There is little evidence on the dressing of the inhabitants of the Aegean islands before the Late Bronze Age. The Cycladic figurines of the Early Bronze Age are naked while the colour preserved on some of them can be interpreted as the painting of the skin or tattoo marks. The only relevant indications come from a group of figurines from Thermi on Lesbos which present details in their clothes. But even these are fairly abstract. Therefore we cannot form a clear image of the clothes. Conversely, from the Late Cycladic period the frescoes of Thera and the Mycenaean type figurines, that is the works of two representational arts, which were diffused on the Aegean islands respectively from Crete and Mycenaean Greece provide considerable information on the dressing of the islanders.

The fresco representations show that the inhabitants of Thera followed the Minoan fashion, as the very elegant female costumes which are known from Crete appear on these frescoes. These costumes were composed of wide bell-shaped skirts made of successive woven bands and a tight-fitting bodice leaving the breasts exposed. The ends of the clothes were, as the Minoan ones, decorated with elaborately woven bands. The very fine transparent clothes which, according to one view, were made of silk materials, is a trait of female dressing considered as regional, since it does not occur in the dressing of Crete. This was recently supported by the discovery of silkworm cocoons in the excavations at Akrotiri.

The female costume was accompanied by many jewellery (necklaces, bracelets, earrings) made of precious metals and colourful stones which observed strictly the Minoan style and design. The impressive appearance of the women was completed by the painting of the eyes and face, and tattoo marks. However, these elements may have been traits of priestesses only.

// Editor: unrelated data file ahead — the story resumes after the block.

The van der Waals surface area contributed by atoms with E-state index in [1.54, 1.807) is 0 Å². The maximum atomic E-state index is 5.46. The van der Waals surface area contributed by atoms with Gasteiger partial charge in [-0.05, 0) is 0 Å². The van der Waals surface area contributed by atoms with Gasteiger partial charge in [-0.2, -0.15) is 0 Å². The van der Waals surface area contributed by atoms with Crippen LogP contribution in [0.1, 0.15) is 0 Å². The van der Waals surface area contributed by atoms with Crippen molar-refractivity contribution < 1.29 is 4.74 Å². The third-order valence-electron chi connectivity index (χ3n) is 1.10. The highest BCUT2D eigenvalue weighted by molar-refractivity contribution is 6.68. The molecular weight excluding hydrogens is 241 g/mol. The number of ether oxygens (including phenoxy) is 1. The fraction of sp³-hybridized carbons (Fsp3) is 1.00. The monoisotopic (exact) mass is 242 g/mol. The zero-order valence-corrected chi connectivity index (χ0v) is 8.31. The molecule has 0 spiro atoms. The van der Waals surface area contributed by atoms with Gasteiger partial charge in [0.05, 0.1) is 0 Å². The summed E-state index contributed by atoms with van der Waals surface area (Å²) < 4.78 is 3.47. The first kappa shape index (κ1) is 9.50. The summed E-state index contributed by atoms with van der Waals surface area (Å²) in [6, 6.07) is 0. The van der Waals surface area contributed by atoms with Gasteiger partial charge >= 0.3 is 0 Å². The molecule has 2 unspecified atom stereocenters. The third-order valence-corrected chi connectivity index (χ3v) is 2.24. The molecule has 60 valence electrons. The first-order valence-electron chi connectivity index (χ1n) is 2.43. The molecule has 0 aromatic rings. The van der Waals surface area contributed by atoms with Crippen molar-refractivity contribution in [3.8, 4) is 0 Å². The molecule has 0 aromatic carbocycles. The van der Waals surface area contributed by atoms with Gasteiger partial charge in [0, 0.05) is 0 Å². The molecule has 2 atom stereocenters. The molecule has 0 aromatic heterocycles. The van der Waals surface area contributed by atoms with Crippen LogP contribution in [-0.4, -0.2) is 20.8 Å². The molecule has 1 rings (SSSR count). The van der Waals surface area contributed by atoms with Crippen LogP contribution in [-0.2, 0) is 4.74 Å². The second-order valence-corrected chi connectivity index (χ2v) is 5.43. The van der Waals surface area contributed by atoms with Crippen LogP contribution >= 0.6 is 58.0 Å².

Most of the representations in which human figures are depicted are religious. Therefore, these costumes may not represent everyday clothes but ritual priestly vestments. The "miniature frieze" in which may persons of different properties are illustrated, is an exception. In this fresco the female clothes are all quite similar while the men's clothes are distinguished in different types which express presumably social differences. The Minoan style loincloth was worn mostly by men that were occupied with an activity of movement. The men taking part in ritual acts wore a simple garment which did not differ greatly from that of the shepherds.

The clay figurines Fi and Psi of the sanctuaries at Agia Irini and Phylakopi, as well as the large-sized hollow-bodied figurines of these sanctuaries reveal a completely different dressing tradition. These figurines wear only a long sleeved garment, which is frequently decorated with complex woven patterns, worn also by Mycenaean figurines.

Lesbos, Thermi. Clay female figurines.
Thera, Akrotiri-Xeste 3. Detail
from the "Adorants Fresco".
Melos, Phylakopi. Clay figurine -
The "Lady of Phylakopi".